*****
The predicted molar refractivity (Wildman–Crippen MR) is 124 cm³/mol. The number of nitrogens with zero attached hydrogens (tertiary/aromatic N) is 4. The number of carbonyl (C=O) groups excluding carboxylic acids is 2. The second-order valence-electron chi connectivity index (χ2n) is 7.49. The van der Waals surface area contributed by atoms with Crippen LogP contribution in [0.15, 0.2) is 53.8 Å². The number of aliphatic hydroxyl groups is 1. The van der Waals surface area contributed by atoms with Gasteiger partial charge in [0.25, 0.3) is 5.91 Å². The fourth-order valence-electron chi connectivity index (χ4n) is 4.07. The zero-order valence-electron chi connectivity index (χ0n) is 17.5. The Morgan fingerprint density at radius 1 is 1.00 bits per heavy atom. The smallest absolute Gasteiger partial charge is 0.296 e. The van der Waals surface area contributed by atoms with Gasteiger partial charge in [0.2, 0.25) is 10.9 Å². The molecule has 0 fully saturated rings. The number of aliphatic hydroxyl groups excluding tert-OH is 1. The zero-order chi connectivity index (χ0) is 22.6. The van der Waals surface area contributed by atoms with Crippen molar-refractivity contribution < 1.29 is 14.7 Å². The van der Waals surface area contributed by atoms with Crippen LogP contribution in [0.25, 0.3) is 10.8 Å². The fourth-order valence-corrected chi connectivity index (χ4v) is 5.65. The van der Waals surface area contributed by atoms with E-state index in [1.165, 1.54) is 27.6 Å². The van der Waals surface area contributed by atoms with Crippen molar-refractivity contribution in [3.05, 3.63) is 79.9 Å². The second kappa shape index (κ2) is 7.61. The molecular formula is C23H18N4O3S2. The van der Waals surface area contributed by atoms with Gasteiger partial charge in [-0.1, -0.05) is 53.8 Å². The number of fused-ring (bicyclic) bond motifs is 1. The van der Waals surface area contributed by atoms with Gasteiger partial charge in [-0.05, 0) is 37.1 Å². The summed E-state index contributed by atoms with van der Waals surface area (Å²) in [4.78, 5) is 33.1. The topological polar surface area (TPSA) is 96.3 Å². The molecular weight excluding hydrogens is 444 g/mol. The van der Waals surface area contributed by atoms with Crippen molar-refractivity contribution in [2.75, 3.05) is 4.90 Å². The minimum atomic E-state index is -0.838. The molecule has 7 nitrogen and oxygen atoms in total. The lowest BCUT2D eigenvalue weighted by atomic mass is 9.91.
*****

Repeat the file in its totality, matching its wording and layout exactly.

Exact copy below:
The predicted molar refractivity (Wildman–Crippen MR) is 124 cm³/mol. The number of nitrogens with zero attached hydrogens (tertiary/aromatic N) is 4. The number of carbonyl (C=O) groups excluding carboxylic acids is 2. The second-order valence-electron chi connectivity index (χ2n) is 7.49. The van der Waals surface area contributed by atoms with Crippen LogP contribution in [0.15, 0.2) is 53.8 Å². The number of aliphatic hydroxyl groups is 1. The van der Waals surface area contributed by atoms with Gasteiger partial charge in [0.25, 0.3) is 5.91 Å². The fourth-order valence-electron chi connectivity index (χ4n) is 4.07. The zero-order valence-electron chi connectivity index (χ0n) is 17.5. The Morgan fingerprint density at radius 1 is 1.00 bits per heavy atom. The smallest absolute Gasteiger partial charge is 0.296 e. The van der Waals surface area contributed by atoms with Gasteiger partial charge in [0.2, 0.25) is 10.9 Å². The molecule has 0 fully saturated rings. The number of aliphatic hydroxyl groups excluding tert-OH is 1. The zero-order chi connectivity index (χ0) is 22.6. The van der Waals surface area contributed by atoms with Crippen molar-refractivity contribution < 1.29 is 14.7 Å². The van der Waals surface area contributed by atoms with Crippen LogP contribution in [0.25, 0.3) is 10.8 Å². The fourth-order valence-corrected chi connectivity index (χ4v) is 5.65. The van der Waals surface area contributed by atoms with E-state index in [1.165, 1.54) is 27.6 Å². The van der Waals surface area contributed by atoms with Crippen molar-refractivity contribution in [3.05, 3.63) is 79.9 Å². The second kappa shape index (κ2) is 7.61. The molecular formula is C23H18N4O3S2. The van der Waals surface area contributed by atoms with Gasteiger partial charge in [-0.1, -0.05) is 53.8 Å². The number of fused-ring (bicyclic) bond motifs is 1. The van der Waals surface area contributed by atoms with Gasteiger partial charge in [-0.05, 0) is 37.1 Å². The summed E-state index contributed by atoms with van der Waals surface area (Å²) in [4.78, 5) is 33.1. The topological polar surface area (TPSA) is 96.3 Å². The molecular weight excluding hydrogens is 444 g/mol. The van der Waals surface area contributed by atoms with Crippen molar-refractivity contribution in [2.75, 3.05) is 4.90 Å². The minimum atomic E-state index is -0.838. The molecule has 7 nitrogen and oxygen atoms in total. The lowest BCUT2D eigenvalue weighted by atomic mass is 9.91.